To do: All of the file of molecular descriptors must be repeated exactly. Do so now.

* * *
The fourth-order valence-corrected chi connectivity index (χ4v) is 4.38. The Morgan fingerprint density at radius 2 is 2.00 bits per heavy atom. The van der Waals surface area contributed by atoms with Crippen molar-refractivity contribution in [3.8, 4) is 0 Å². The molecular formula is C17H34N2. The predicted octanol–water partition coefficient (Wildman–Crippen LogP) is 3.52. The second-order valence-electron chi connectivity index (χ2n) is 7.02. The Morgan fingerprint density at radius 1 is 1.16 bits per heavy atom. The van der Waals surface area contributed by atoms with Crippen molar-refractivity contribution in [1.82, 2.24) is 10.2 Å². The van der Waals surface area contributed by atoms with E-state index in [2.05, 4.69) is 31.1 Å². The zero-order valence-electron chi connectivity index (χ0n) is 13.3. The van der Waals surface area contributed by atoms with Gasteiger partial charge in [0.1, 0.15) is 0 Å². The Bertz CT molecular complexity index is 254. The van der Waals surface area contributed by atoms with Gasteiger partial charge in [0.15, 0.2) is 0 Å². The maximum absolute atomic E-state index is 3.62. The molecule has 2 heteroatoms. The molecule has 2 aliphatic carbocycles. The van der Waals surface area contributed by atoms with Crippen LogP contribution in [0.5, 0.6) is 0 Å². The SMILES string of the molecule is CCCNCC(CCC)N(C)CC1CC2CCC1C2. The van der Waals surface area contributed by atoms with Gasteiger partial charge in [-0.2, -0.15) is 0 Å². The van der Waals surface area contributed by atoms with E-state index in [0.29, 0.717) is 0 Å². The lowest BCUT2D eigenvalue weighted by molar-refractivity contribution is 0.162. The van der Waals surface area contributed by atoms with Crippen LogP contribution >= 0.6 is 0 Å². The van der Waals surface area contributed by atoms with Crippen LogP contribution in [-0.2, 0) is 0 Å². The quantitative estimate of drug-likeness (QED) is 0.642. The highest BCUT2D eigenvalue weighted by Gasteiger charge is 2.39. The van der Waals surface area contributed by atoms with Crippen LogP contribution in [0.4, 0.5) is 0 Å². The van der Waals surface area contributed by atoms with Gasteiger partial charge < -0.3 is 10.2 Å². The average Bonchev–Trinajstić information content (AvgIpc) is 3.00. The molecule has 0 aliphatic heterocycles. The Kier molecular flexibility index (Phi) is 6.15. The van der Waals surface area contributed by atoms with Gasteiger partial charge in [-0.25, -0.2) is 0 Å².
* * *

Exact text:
The fourth-order valence-corrected chi connectivity index (χ4v) is 4.38. The Morgan fingerprint density at radius 2 is 2.00 bits per heavy atom. The van der Waals surface area contributed by atoms with Crippen molar-refractivity contribution in [3.8, 4) is 0 Å². The molecular formula is C17H34N2. The predicted octanol–water partition coefficient (Wildman–Crippen LogP) is 3.52. The second-order valence-electron chi connectivity index (χ2n) is 7.02. The Morgan fingerprint density at radius 1 is 1.16 bits per heavy atom. The van der Waals surface area contributed by atoms with Crippen molar-refractivity contribution in [1.82, 2.24) is 10.2 Å². The van der Waals surface area contributed by atoms with E-state index in [2.05, 4.69) is 31.1 Å². The zero-order valence-electron chi connectivity index (χ0n) is 13.3. The van der Waals surface area contributed by atoms with Gasteiger partial charge in [0.1, 0.15) is 0 Å². The Bertz CT molecular complexity index is 254. The van der Waals surface area contributed by atoms with Gasteiger partial charge in [0.15, 0.2) is 0 Å². The maximum absolute atomic E-state index is 3.62. The molecule has 2 heteroatoms. The molecule has 2 aliphatic carbocycles. The van der Waals surface area contributed by atoms with Crippen LogP contribution in [0.5, 0.6) is 0 Å². The SMILES string of the molecule is CCCNCC(CCC)N(C)CC1CC2CCC1C2. The van der Waals surface area contributed by atoms with Gasteiger partial charge in [-0.2, -0.15) is 0 Å². The van der Waals surface area contributed by atoms with E-state index in [0.29, 0.717) is 0 Å². The lowest BCUT2D eigenvalue weighted by molar-refractivity contribution is 0.162. The van der Waals surface area contributed by atoms with Crippen LogP contribution >= 0.6 is 0 Å². The van der Waals surface area contributed by atoms with Crippen LogP contribution in [-0.2, 0) is 0 Å². The quantitative estimate of drug-likeness (QED) is 0.642. The highest BCUT2D eigenvalue weighted by Gasteiger charge is 2.39. The van der Waals surface area contributed by atoms with Crippen LogP contribution in [0.4, 0.5) is 0 Å². The van der Waals surface area contributed by atoms with Gasteiger partial charge < -0.3 is 10.2 Å². The average Bonchev–Trinajstić information content (AvgIpc) is 3.00. The molecule has 0 aliphatic heterocycles. The Kier molecular flexibility index (Phi) is 6.15. The van der Waals surface area contributed by atoms with Gasteiger partial charge in [-0.25, -0.2) is 0 Å².